I agree I watched the interview. I work with people in the hospital a lot who have scars or disfigurements all the time. Not that bad but any of it can really weigh on people who have to wear them all the time. And people who have to deal with the drudgery of feeding tubes etc. Moving on and not acknowledging it as a reality or even attempting to laugh I think is much more offensive. You know the woman knew how uncomfortable she was making Oprah once she removed the veil. Someone had to take that moment and lighten it up so it wasn't like the giant elephant in the room.Originally Posted by JustJuls;3749149;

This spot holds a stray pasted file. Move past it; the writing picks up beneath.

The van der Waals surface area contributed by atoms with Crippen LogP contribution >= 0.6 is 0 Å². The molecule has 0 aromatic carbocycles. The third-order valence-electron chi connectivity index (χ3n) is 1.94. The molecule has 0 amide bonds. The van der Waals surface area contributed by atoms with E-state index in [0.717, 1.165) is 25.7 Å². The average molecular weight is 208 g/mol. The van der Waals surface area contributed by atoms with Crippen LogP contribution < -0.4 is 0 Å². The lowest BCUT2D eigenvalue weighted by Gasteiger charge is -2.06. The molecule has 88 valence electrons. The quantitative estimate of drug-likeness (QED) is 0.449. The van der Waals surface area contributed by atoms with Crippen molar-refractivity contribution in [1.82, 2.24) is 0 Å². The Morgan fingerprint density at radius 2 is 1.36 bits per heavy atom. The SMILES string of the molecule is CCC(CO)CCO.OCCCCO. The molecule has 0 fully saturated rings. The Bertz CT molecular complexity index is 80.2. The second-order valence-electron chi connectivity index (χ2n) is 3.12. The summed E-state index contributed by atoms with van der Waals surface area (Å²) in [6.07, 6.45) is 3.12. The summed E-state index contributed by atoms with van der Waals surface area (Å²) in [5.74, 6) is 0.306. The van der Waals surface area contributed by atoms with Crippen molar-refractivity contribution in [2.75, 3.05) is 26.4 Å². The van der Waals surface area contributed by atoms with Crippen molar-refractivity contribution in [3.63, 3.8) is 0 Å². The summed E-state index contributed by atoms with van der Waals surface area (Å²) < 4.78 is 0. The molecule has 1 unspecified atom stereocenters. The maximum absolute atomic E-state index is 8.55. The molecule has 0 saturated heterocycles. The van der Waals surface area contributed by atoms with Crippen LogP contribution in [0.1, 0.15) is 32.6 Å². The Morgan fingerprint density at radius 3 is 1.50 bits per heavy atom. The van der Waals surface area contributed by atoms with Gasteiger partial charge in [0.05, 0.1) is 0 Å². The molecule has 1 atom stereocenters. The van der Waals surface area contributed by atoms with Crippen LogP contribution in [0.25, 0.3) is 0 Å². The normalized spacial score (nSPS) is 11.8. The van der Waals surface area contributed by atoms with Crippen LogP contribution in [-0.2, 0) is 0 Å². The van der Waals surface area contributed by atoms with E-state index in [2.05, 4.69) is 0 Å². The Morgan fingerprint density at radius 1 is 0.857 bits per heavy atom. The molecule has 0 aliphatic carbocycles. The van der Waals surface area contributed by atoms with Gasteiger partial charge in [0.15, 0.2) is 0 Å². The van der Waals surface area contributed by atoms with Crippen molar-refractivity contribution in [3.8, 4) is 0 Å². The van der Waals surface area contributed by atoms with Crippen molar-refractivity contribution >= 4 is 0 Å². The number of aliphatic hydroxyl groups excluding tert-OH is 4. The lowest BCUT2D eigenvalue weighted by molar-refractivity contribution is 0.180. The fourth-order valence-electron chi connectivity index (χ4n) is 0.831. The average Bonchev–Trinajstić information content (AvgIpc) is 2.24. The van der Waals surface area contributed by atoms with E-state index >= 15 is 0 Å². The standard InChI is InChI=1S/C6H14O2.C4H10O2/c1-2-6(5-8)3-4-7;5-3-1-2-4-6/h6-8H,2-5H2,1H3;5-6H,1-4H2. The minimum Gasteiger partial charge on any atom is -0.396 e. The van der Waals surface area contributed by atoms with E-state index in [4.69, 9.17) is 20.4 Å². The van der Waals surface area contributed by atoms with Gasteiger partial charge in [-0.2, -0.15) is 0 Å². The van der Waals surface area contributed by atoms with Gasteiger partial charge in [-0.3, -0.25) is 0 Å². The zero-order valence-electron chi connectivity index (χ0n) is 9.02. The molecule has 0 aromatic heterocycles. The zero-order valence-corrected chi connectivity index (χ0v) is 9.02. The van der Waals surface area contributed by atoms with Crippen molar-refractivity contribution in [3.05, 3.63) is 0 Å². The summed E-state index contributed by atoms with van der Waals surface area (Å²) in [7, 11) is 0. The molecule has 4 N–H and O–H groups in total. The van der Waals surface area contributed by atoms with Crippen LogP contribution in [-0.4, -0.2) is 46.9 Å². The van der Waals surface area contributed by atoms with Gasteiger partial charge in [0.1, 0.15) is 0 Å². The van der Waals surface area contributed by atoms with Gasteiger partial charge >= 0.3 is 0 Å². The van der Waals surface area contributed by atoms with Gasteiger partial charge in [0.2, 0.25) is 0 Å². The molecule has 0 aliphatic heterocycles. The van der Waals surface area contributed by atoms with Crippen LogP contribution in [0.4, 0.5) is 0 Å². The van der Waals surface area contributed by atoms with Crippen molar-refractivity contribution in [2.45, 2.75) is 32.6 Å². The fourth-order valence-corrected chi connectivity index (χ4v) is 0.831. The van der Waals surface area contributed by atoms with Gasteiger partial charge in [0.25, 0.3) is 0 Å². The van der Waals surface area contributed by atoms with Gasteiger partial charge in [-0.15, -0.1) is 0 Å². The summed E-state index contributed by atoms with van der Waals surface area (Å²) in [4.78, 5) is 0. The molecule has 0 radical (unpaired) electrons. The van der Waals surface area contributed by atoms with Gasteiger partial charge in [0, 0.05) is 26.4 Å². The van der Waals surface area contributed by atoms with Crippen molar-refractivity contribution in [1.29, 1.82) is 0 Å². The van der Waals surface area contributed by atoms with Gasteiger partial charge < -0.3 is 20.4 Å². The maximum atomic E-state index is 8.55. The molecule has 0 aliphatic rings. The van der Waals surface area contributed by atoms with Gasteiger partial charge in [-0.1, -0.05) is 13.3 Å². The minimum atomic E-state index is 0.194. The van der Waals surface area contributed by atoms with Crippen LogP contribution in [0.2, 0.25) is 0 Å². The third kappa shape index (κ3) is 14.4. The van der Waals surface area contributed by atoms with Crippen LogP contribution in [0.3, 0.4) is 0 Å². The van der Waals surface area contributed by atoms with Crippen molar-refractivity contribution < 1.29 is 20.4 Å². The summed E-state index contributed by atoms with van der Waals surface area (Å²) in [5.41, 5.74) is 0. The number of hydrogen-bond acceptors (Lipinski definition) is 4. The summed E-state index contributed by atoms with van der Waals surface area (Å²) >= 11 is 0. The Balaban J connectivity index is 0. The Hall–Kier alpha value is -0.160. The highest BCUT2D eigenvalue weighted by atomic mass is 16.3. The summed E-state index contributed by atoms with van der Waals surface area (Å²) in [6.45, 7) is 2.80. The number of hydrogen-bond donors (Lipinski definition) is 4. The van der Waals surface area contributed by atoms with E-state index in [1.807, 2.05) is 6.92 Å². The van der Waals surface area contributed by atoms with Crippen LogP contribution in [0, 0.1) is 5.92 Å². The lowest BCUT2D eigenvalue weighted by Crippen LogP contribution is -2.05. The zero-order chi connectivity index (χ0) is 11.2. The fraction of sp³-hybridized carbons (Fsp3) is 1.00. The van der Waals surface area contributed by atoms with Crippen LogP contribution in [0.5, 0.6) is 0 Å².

Besides what would anyone honestly say to her? This woman has to wake up every single morning as she is in a hospital. She is likely surrounded by people who feel much pity for her, who shy away from her. She on the inside the same person she was before this happened and I'm quite sure the person she was before had the ability to laugh. Her life probably wasn't one day of calamity after another. Honest to god what was Oprah supposed to do. Go, "I'm so sorry the chimp ate your face?"
I thought it was a pretty interesting interview and pretty tactfully done.